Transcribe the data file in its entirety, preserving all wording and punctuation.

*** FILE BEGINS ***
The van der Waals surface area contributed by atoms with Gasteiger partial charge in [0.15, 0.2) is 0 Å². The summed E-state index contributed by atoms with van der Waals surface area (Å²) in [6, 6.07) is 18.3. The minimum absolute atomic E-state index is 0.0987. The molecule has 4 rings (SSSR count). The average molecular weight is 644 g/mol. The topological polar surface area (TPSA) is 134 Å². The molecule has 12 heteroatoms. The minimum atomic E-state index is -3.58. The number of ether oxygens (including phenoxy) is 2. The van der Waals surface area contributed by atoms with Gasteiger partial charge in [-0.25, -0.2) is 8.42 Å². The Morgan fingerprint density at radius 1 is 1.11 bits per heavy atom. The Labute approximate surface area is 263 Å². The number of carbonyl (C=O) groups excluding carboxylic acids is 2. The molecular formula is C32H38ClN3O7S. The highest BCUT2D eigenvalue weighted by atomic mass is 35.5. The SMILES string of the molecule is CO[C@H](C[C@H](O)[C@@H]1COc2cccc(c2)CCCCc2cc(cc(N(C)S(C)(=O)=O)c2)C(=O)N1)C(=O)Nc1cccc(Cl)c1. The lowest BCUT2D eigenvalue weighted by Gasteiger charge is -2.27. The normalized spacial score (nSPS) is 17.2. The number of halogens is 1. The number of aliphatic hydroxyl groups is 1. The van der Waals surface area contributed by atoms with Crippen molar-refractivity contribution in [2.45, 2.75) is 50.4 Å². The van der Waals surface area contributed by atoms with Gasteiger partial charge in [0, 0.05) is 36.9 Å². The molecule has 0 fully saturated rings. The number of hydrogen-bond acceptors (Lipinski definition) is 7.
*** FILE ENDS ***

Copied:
The van der Waals surface area contributed by atoms with Gasteiger partial charge in [0.15, 0.2) is 0 Å². The summed E-state index contributed by atoms with van der Waals surface area (Å²) in [6, 6.07) is 18.3. The minimum absolute atomic E-state index is 0.0987. The molecule has 4 rings (SSSR count). The average molecular weight is 644 g/mol. The topological polar surface area (TPSA) is 134 Å². The molecule has 12 heteroatoms. The minimum atomic E-state index is -3.58. The number of ether oxygens (including phenoxy) is 2. The van der Waals surface area contributed by atoms with Gasteiger partial charge in [-0.25, -0.2) is 8.42 Å². The Morgan fingerprint density at radius 1 is 1.11 bits per heavy atom. The Labute approximate surface area is 263 Å². The number of carbonyl (C=O) groups excluding carboxylic acids is 2. The molecular formula is C32H38ClN3O7S. The highest BCUT2D eigenvalue weighted by atomic mass is 35.5. The SMILES string of the molecule is CO[C@H](C[C@H](O)[C@@H]1COc2cccc(c2)CCCCc2cc(cc(N(C)S(C)(=O)=O)c2)C(=O)N1)C(=O)Nc1cccc(Cl)c1. The lowest BCUT2D eigenvalue weighted by Gasteiger charge is -2.27. The normalized spacial score (nSPS) is 17.2. The number of halogens is 1. The number of aliphatic hydroxyl groups is 1. The van der Waals surface area contributed by atoms with Crippen molar-refractivity contribution in [2.45, 2.75) is 50.4 Å². The van der Waals surface area contributed by atoms with Gasteiger partial charge in [0, 0.05) is 36.9 Å². The molecule has 0 fully saturated rings. The number of hydrogen-bond acceptors (Lipinski definition) is 7.